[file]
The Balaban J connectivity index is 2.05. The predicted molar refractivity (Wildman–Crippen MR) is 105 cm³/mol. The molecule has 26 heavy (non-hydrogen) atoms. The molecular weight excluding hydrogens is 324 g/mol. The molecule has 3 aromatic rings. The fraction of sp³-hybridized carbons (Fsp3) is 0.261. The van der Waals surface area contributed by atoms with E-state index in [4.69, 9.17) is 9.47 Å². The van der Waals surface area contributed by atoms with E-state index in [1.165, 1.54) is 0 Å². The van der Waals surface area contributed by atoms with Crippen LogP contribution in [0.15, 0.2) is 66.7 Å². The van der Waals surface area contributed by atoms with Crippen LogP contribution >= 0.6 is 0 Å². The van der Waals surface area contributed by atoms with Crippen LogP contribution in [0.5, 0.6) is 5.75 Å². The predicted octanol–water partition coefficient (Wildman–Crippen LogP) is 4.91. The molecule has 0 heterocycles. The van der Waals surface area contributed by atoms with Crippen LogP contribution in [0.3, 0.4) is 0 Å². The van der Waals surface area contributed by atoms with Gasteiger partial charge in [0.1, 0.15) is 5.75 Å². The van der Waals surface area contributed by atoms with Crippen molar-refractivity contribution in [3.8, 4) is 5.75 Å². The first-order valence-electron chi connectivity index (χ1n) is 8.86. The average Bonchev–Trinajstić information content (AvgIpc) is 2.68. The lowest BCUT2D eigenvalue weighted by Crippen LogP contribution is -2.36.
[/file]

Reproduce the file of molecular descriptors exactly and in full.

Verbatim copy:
The Balaban J connectivity index is 2.05. The predicted molar refractivity (Wildman–Crippen MR) is 105 cm³/mol. The molecule has 26 heavy (non-hydrogen) atoms. The molecular weight excluding hydrogens is 324 g/mol. The molecule has 3 aromatic rings. The fraction of sp³-hybridized carbons (Fsp3) is 0.261. The van der Waals surface area contributed by atoms with E-state index in [4.69, 9.17) is 9.47 Å². The van der Waals surface area contributed by atoms with E-state index in [1.165, 1.54) is 0 Å². The van der Waals surface area contributed by atoms with Crippen LogP contribution in [0.15, 0.2) is 66.7 Å². The van der Waals surface area contributed by atoms with Crippen LogP contribution >= 0.6 is 0 Å². The van der Waals surface area contributed by atoms with Crippen LogP contribution in [0.5, 0.6) is 5.75 Å². The predicted octanol–water partition coefficient (Wildman–Crippen LogP) is 4.91. The molecule has 0 heterocycles. The van der Waals surface area contributed by atoms with Crippen LogP contribution in [0.3, 0.4) is 0 Å². The van der Waals surface area contributed by atoms with Gasteiger partial charge in [0.1, 0.15) is 5.75 Å². The van der Waals surface area contributed by atoms with Crippen molar-refractivity contribution in [3.8, 4) is 5.75 Å². The first-order valence-electron chi connectivity index (χ1n) is 8.86. The average Bonchev–Trinajstić information content (AvgIpc) is 2.68. The lowest BCUT2D eigenvalue weighted by Crippen LogP contribution is -2.36.